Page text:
Australasian Science: Australia's authority on science since 1938

Is an End to AIDS in Sight?

HIV virus attacking a cell. martynowi_cz/iStockphoto

HIV virus attacking a cell. martynowi_cz/iStockphoto

By David Harrich & Kirsten MacGregor

Gene therapy is showing promise as a way to turn HIV against itself and cure AIDS.

The full text of this article can be purchased from Informit.

Los Angeles, 1986. A new virus is taking hold. It has only had a name for 3 years but its symptoms are already disturbingly familiar at emergency rooms across the USA. Young people are being struck down and fear – hysteria even – is growing in the community alongside misinformation. When I meet people and tell them where I work, they refuse to shake my hand for fear of catching the virus.

I am an enthusiastic 26-year-old research assistant in the HIV laboratory at the University of California (UCLA). I am simply grateful to put my science degree to use after several years in the job wilderness. I have no concept that I have set in motion my future PhD and life’s work, let alone been witness to the birth of a global pandemic.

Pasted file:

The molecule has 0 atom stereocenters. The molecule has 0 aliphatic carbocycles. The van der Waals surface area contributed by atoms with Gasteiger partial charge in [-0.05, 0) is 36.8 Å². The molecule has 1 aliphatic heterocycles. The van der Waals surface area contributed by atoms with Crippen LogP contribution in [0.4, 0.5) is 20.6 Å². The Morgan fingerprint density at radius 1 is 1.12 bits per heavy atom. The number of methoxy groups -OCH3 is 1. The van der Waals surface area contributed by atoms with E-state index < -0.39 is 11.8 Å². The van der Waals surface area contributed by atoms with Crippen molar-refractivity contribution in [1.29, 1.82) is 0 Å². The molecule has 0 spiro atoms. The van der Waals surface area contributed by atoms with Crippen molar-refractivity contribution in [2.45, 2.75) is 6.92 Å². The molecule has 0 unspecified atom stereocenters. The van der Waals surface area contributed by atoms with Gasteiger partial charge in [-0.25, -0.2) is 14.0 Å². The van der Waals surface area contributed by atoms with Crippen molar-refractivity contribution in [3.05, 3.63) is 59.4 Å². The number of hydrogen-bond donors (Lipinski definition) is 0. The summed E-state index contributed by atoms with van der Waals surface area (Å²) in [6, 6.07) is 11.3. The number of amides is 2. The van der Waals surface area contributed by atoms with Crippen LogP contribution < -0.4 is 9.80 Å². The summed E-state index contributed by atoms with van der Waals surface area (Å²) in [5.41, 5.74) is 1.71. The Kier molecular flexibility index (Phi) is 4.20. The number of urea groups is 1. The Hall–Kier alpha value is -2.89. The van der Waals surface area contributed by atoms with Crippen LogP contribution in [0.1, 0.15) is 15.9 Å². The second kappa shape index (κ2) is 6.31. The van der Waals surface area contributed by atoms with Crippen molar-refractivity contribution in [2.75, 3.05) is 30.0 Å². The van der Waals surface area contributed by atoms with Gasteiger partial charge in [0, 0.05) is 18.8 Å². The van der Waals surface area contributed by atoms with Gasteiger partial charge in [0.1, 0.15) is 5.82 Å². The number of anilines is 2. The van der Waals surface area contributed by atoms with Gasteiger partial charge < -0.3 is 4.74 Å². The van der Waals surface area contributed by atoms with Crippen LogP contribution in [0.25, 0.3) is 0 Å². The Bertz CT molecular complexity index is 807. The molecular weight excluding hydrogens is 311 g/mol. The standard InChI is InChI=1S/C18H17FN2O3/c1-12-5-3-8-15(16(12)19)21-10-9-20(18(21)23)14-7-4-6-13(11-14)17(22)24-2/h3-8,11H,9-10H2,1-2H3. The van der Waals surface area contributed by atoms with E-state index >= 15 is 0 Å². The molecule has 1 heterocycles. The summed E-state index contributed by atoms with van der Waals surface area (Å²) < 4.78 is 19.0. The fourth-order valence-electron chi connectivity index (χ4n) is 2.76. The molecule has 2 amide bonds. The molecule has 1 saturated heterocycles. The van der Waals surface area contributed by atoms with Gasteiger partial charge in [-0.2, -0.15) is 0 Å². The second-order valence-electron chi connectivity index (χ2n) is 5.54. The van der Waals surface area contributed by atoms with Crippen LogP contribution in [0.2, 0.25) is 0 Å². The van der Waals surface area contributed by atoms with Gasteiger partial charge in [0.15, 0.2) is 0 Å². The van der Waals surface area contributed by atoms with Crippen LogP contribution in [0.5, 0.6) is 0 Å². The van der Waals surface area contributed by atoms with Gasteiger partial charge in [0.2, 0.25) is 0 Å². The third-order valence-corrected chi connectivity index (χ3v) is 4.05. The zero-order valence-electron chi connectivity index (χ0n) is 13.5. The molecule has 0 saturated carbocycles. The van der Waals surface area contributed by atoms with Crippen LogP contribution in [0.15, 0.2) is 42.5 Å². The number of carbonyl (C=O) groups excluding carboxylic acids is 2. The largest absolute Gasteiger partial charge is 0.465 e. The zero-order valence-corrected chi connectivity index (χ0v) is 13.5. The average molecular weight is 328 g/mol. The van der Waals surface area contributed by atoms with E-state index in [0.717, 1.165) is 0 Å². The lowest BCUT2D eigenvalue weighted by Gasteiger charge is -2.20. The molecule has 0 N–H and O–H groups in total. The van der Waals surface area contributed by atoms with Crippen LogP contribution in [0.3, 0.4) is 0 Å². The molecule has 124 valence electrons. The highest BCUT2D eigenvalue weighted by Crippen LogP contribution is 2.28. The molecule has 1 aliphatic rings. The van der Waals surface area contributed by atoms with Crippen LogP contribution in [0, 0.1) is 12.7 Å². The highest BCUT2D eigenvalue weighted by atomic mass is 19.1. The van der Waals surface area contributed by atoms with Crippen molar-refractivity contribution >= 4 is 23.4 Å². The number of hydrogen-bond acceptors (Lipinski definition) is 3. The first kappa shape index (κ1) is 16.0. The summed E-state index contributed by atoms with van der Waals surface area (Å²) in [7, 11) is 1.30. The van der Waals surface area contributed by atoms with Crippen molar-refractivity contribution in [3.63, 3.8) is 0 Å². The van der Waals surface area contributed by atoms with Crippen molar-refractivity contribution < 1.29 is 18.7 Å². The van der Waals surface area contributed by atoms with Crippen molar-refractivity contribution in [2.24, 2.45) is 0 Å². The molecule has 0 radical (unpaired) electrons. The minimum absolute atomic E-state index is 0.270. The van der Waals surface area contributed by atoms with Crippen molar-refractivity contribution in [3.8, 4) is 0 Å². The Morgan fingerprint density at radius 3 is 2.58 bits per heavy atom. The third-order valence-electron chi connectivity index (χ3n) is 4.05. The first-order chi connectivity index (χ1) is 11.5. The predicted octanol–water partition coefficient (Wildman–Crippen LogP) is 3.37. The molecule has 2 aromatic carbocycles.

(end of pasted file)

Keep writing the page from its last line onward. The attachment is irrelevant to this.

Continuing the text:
Brisbane, 2013. Fast-forward 27 years and HIV/AIDS ranks as one of the biggest killers of any infectious disease. More than 35 million people have died. But, compared with the fear and hysteria of the virus’ early years, the community has a better understanding of how HIV/AIDS spreads and a more reasonable attitude towards its victims. Medical experts know how to keep patients alive for longer with an expensive cocktail of antiretroviral drugs they take for the rest of their lives – if they’re lucky enough to live in the First World.

But for many of the world’s poorest, AIDS remains a death sentence. And a cure remains elusive...

The full text of this article can be purchased from Informit.